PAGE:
The situation in Albania is reflected differently, where according to data from INSTAT, the working-age population relative to the total population has remained almost unchanged over the past 10 years, with a difference of 1.3 percentage points from 2013 to 2023.
As for the number of those who emigrate, in 2023 INSTAT calculated over 46 thousand people who left Albania (11% more than last year) and about 14 thousand who returned (52% more than last year).
Employment law in Germany
The prime minister did not stop with his comparison with Germany. Furthermore, to illustrate Europe’s “battle” to attract employment, the Prime Minister announced the passage of a new law there.
” The law that Germany passed a few weeks ago should be stuck in the heads of all those who deal with politics in Albania. It is a law that opens Germany’s doors to the under-35, unskilled workforce. Never before has a state adopted a law for unskilled workers. ” – said Edi Rama, in Parliament on May 25. Based on this statement, Faktoje turned to the German government to learn more about this legal initiative. Through a request for information, we asked to get to know the legal package referred to by the prime minister, which aims to attract unqualified employees under 35 years of age.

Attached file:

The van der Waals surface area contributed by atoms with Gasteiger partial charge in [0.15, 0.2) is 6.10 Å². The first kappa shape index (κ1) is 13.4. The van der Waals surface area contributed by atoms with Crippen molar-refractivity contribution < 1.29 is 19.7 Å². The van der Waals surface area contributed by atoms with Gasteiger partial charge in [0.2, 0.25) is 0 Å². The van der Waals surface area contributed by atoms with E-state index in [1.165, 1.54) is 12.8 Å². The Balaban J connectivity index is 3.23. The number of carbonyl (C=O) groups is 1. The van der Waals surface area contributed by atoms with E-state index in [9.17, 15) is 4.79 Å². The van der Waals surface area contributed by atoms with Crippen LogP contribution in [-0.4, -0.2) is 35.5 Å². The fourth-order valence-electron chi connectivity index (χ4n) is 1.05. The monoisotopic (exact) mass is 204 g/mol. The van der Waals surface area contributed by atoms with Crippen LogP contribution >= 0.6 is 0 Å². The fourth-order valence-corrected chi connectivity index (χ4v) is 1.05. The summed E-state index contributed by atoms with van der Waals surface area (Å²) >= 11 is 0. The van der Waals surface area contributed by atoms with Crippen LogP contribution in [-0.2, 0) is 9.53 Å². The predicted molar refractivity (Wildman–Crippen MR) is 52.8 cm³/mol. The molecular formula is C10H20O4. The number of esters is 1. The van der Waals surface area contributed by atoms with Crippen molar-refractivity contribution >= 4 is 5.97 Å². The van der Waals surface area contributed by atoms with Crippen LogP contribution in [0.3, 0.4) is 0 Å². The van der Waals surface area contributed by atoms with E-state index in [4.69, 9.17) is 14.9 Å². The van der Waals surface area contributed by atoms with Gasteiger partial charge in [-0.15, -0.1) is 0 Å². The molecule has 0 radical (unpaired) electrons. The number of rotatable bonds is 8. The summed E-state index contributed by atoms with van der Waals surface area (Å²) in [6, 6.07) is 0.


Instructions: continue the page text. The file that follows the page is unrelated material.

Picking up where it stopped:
The law, not yet approved in Germany
In the response received from the press office for the Federal Ministry of Labor and Social Affairs in Germany, we were informed that the law in question is still in the proposal stage and has not yet been approved.
The spokesperson of the Federal Ministry of Labor and Social Affairs clarified:
“Note that the draft proposal has not yet been voted in the Parliament and therefore it may change in some details. ”
The answer came on May 25, the same day that Prime Minister Rama announced ” the law that was passed a few weeks ago in Germany “.
Unskilled workers under 35?
The information that the German government gave about the new law on migration in Germany is published on the official website of the Bundestag and is called “Immigration of skilled workers in Germany | The new law 2023“.
According to this information, in 2023 it will be even easier for qualified workers to go to Germany. “At the end of November 2022, the Federal Government decided on key points for the new regulation, which will extend the Skilled Workers Immigration Act that has been in force since March 2020.” – says the article.
“In the race for talent and helping hands, we are offering new and above all easier ways to work in Germany“. – the German Labor Minister, Hubertus Heil, is quoted as saying.